Sen. Richard Burr (R-N.C.) responded to calls for legislation to address gun violence Tuesday saying there are areas of “common agreement,” but he said he won’t support any measures he views as infringing on the Second Amendment.
During an interview Tuesday in Wilson, the senator discussed that issue as well as President Donald Trump’s call to send troops to the U.S.-Mexico border, Russian interference in the 2016 election and the threat of a trade war with China.
Burr stopped by UTC Aerospace Systems’ Kidde Fire Protection Facility in Wilson to deliver a flag that recently flew over the U.S. Capitol in recognition of Kidde’s 100th anniversary.
Earlier in the day, President Trump announced he wants to send troops to the border until the wall at the Mexican border is built.
“You know, I’ve learned with the president you need to wait to see the specifics. I think what the president was signifying was, there’s a need to secure our border. It’s not just about immigration. It’s about drugs and the damage that it’s doing here,” said Burr.
CBS 17 also asked Burr about calls for legislation in the wake of the mass shooting in Parkland, Fla.
“There are areas of great common agreement that we can find: bump stocks are certainly one of them, age, background checks,” said Burr.
He added any laws to raise the age to buy certain firearms should be left to states.
The Center for Responsive Politics recently noted the National Rifle Association has spent nearly $7 million to help Burr in his campaigns.
That amount includes $5.5 million spent against Burr’s opponents. It’s the second-highest total among members of Congress, with Sen. John McCain (R-Ariz.) having received the highest amount.
“One is only susceptible to lobbying if they’re weak and they trust what an individual tells them without verification,” said Burr. “I can’t influence or impact where the NRA goes and spends money. And, if they spend it in North Carolina, somehow that accounts because I’m up for re-election, that it counts towards me.”
He went on to say, “Anywhere that we can get agreement in Congress, and there’s no infringement on the Second Amendment, I think this Congress is willing to lay on the table and talk about.”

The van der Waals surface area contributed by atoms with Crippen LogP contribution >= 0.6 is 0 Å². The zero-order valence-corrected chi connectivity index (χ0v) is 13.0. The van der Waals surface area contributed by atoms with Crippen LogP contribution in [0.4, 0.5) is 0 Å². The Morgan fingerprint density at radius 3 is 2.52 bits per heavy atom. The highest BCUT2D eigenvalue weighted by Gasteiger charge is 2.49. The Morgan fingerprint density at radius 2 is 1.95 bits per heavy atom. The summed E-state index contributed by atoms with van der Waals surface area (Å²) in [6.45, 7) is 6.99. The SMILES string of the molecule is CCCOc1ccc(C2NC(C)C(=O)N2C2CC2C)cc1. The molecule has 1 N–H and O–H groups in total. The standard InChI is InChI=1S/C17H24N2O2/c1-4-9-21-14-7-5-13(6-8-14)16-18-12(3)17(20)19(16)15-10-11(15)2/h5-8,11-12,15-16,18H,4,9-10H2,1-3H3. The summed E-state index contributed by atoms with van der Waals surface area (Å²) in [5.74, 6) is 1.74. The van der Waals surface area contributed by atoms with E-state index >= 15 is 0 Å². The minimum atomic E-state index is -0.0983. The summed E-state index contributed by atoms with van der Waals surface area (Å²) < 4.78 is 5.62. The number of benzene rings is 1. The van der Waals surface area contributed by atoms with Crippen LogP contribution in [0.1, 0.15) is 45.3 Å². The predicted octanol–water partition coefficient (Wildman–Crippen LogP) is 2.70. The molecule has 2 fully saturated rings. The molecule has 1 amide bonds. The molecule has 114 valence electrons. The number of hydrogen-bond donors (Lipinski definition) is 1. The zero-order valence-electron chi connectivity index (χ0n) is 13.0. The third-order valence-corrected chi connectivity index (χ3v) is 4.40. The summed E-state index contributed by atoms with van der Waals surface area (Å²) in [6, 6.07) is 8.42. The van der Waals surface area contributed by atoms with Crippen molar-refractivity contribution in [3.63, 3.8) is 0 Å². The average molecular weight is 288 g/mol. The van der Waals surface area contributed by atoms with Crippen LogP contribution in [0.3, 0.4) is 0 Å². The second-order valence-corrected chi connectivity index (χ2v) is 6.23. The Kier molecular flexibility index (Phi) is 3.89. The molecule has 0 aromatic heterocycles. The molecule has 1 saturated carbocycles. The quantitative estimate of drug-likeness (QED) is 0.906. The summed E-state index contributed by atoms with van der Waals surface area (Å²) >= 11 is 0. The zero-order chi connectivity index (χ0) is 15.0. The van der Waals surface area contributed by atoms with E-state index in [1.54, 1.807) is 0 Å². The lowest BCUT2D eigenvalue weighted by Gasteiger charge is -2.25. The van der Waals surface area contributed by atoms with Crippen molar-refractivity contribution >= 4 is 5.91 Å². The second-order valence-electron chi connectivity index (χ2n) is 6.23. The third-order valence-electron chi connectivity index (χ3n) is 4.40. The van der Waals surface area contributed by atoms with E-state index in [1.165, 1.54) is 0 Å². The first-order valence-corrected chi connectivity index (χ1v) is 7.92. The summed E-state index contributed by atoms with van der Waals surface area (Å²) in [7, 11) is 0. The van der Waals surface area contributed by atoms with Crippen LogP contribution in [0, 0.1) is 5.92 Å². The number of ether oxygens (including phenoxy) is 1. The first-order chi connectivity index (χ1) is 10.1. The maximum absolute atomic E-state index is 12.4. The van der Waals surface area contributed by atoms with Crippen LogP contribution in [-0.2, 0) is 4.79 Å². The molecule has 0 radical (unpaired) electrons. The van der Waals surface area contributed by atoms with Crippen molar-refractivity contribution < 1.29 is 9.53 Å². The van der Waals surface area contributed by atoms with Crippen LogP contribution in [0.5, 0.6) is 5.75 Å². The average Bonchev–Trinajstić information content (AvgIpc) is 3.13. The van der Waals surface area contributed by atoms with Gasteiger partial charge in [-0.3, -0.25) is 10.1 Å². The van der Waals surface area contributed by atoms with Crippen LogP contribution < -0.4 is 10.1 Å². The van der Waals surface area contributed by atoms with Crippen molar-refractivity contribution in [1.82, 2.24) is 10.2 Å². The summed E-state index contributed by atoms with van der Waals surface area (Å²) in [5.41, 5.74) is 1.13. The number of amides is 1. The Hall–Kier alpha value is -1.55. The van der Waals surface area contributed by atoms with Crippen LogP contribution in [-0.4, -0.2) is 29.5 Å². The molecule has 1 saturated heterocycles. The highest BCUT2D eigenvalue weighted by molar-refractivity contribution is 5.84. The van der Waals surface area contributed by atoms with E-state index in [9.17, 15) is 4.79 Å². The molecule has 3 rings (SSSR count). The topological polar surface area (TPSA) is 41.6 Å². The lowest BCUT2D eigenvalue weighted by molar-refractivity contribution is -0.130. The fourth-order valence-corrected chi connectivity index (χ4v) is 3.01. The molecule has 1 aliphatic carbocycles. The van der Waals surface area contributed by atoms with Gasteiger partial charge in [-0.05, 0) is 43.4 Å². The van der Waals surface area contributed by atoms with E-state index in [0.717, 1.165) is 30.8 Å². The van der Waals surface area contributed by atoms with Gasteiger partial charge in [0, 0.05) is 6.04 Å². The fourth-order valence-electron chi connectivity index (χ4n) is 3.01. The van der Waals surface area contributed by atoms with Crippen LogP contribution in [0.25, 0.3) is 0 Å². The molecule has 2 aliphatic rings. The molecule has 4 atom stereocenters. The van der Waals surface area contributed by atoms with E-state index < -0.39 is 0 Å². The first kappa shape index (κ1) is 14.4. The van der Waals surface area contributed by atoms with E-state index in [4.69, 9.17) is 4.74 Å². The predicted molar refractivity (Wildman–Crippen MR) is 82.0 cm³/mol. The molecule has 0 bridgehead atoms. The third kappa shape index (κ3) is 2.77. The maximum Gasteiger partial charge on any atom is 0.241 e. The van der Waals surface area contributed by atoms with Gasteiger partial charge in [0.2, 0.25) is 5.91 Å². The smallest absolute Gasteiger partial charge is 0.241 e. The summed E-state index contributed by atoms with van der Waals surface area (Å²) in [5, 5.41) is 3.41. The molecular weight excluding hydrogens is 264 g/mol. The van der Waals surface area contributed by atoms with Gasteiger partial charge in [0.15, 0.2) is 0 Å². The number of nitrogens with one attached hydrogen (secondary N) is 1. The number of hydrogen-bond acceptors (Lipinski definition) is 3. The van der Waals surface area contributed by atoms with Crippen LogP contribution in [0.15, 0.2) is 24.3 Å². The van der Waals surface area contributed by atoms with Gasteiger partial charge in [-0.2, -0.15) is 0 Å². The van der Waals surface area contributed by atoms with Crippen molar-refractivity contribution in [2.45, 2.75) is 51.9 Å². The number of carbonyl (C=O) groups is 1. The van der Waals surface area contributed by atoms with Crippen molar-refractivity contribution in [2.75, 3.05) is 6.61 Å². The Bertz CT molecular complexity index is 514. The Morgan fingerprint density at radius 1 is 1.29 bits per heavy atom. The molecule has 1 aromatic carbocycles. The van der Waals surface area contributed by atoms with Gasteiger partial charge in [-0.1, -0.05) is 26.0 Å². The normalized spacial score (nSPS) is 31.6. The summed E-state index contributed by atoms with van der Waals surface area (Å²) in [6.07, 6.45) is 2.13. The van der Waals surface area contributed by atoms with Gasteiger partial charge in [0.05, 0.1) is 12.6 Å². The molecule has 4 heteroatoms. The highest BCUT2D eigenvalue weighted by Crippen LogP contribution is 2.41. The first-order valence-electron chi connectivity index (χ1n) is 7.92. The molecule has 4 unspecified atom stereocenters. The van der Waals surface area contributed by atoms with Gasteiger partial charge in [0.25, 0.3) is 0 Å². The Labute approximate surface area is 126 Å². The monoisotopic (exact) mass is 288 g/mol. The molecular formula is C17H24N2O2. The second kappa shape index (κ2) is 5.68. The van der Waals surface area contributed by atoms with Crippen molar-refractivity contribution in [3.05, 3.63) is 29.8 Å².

When asked if that would happen during an election year, he said, “I’m hopeful.”
Burr’s visit to UTC Aerospace Systems came a couple weeks after United Technologies Corporation’s CEO Gregory Hayes criticized the escalating tension between the U.S. and China over tariffs.
The Hartford Courant quoted Hayes as saying on Mar. 16, “We think these tariffs are a bad idea.”
The comments came after President Trump announced tariffs on steel and aluminum.
CBS 17 asked Burr about the possibility of a trade war with China.
“Listen, I think tariffs are a bad idea. But, I think using tariffs to get people to the negotiating table to negotiate a fair, level playing field is a tactic that we ought to use,” he said. “China has stolen intellectual property. China continues to run a tremendous trade imbalance with us.”
As chairman of the Senate Intelligence Committee, Burr also has played a key role in the investigation into Russian interference in the 2016 election.
He was among a bipartisan group of lawmakers that recently called on Congress to allocate more funding for states to improve the security of voting systems.
“Our investigation will be much more expansive, but it’ll fill in a lot of gaps for the American people. But, at the end of the day, it won’t change the narrative. The Russian government directed individuals to intrude in voter files,” he said. “They didn’t change the vote. But, just the act itself, America should not stand by and not hold Russia accountable.”